He said the RIAA has never stepped onto campus, nor do they need to. Instead, they simply use the internet to jump on music-sharing sites, such as Limewire, and pick targeted songs to track.
Fulkerson said the first round of high hits may not be aimed as much at students as it was at the administration as a warning to curb the problem before more serious steps are taken.
The school used to keep logs of complaints for three days, but when the Higher Education Reauthorization Act was passed in August the school became required to keep logs for about two weeks.
“We must comply,” he said. “They don’t take that well [when we tell them no]. That is part of why the new act went into effect — a lot of schools have been doing that.”
Fulkerson said it means several hours of work for him. After the RIAA reports specific IP addresses from computers that are illegally file sharing, Fulkerson’s networking people have to go through all the logs and match them up.
“We trace it back to the dorm, to the port, to the wireless connection,” he said. “We try to find out who it is or the general area of where it came from.”
If the RIAA sends a notice they usually ask for names to be turned over, Fulkerson said.
“Our policy has been if we get asked we’ll turn them over,” he said. “We’ve been asked and we’ve said we couldn’t identify the person.”
While no students have been turned over to the RIAA yet, Fulkerson said tracking the exact IP address to a specific student could definitely happen. In that case, they would also be handed off to Judicial Affairs.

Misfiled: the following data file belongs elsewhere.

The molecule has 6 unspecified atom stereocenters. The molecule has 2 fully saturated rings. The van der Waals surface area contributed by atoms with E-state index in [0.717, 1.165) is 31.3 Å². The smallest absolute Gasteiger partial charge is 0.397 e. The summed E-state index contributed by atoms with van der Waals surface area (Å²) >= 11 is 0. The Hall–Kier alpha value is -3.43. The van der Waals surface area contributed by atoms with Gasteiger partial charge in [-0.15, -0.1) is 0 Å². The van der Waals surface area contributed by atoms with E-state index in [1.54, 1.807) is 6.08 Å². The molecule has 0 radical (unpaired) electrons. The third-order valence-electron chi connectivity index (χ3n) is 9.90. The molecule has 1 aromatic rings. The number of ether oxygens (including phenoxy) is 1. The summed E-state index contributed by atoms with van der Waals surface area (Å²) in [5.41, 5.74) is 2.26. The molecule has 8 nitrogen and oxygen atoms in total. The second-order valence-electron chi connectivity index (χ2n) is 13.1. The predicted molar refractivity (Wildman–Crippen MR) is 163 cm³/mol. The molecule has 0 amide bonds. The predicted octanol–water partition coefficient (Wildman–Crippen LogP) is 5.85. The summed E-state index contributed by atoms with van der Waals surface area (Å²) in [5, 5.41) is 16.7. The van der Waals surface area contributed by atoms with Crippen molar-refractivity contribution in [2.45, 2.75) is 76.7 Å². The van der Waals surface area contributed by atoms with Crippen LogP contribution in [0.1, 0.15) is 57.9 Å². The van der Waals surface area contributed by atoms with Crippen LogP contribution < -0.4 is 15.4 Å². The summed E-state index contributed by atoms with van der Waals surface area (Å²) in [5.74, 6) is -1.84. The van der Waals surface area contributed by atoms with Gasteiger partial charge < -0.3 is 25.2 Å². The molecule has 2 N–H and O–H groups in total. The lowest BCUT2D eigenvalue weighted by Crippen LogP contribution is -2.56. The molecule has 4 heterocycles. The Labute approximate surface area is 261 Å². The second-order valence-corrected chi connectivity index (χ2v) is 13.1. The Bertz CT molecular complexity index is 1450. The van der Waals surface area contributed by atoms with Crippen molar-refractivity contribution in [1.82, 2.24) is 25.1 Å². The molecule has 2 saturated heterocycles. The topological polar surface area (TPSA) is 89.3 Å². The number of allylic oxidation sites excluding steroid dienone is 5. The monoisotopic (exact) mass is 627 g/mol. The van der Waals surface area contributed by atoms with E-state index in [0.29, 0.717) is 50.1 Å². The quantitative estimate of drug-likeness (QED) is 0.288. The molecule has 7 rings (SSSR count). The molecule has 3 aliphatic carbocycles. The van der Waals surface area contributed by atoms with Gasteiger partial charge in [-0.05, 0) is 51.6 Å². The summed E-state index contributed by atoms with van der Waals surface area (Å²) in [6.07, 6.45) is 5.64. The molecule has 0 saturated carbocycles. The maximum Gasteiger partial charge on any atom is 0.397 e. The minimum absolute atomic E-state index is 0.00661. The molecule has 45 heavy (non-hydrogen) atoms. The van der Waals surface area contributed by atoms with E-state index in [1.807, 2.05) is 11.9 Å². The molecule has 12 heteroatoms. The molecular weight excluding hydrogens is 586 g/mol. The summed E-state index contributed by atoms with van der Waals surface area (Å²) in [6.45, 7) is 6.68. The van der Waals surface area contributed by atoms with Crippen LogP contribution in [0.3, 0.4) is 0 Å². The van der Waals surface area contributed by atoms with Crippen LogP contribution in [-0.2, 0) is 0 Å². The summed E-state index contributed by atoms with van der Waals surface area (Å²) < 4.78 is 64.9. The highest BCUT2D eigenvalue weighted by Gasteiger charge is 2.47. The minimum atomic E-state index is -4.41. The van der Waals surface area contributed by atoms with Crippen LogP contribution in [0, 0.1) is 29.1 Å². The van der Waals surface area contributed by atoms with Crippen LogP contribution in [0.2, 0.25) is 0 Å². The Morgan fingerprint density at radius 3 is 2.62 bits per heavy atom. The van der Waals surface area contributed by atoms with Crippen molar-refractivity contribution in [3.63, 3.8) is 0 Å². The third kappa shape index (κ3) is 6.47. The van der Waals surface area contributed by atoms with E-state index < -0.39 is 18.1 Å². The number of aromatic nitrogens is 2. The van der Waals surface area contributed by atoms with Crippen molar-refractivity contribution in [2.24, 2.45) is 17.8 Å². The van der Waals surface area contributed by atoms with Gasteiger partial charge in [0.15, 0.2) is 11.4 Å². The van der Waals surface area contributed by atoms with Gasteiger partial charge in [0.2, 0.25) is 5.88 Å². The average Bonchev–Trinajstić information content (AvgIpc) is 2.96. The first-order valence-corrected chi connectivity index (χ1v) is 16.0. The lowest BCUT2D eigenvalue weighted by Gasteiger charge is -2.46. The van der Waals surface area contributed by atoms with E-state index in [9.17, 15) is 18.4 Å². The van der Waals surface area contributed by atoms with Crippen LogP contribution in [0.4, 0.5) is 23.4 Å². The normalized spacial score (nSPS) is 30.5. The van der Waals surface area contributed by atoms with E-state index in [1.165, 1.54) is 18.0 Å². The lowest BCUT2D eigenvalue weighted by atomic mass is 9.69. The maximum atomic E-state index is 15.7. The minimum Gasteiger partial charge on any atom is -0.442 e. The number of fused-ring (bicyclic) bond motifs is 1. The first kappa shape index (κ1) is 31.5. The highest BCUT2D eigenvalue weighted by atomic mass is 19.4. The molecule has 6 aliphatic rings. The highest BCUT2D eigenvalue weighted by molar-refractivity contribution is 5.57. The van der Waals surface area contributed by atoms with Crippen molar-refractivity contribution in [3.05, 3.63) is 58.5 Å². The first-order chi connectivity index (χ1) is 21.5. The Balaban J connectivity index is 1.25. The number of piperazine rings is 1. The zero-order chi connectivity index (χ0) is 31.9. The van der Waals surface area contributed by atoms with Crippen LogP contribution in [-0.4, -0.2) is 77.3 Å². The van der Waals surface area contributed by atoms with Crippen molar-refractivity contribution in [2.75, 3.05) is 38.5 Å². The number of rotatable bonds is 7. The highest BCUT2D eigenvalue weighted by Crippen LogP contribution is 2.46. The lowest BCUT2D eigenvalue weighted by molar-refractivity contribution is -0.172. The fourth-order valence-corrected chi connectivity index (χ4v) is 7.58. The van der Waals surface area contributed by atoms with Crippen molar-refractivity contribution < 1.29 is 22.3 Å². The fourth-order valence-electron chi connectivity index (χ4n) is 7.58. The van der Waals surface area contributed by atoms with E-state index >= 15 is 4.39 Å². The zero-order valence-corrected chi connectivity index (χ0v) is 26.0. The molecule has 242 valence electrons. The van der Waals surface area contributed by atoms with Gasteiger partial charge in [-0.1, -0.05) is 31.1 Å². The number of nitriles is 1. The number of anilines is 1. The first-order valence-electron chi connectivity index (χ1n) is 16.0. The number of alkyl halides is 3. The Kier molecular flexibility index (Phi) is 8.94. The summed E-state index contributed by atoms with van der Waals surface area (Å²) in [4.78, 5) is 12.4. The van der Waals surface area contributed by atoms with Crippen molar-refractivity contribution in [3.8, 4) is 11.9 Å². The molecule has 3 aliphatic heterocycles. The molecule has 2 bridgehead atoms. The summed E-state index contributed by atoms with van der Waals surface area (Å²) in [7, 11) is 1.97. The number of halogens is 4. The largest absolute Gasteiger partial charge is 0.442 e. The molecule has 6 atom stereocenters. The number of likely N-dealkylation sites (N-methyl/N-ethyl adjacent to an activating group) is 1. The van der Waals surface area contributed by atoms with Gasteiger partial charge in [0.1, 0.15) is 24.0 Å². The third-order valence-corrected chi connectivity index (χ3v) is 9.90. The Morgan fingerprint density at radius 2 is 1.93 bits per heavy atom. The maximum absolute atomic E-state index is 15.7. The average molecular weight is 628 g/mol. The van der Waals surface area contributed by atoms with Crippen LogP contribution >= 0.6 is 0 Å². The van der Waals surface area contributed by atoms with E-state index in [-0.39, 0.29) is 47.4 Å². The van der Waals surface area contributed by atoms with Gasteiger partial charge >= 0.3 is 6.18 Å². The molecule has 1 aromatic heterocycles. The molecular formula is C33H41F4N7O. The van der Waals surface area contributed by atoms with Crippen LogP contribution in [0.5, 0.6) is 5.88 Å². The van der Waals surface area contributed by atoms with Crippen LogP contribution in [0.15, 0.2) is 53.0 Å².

“We aren’t required by law to turn the names over, but we do cooperate with the RIAA,” he said.
Fulkerson said he is going to send an e-mail to a specific building in Danieley Center to notify them of activity that has been located in their area.
“I’m not going to go any further,” he said. “[I’m going to say] it was traced to your building. Stop it.”
The new requirement of logging in with an Elon username and password on all campus computers or wireless plays a partial role in downloading illegal items, since now all guests and users have to register before accessing the Internet.
“By keeping guests off our network, we know it is,” Fulkerson said. “Even the guests who come on our network have to log in.”
If caught, it’s $150,000 per infraction, no matter how many songs they find on your computer.
“What they do is they go for the maximum and then settle. That’s the way they have been doing it,” Fulkerson said. “And they’re quite up front with everybody saying were going to make an example out of these students, they’re the ones that got caught.”
Fulkerson said students are taking a chance by breaking the law.
“The recording industry is becoming more aggressive at prosecuting and they’re getting better at finding people and they’re getting the government on their side by being very sympathetic about their industry. It’s the law.”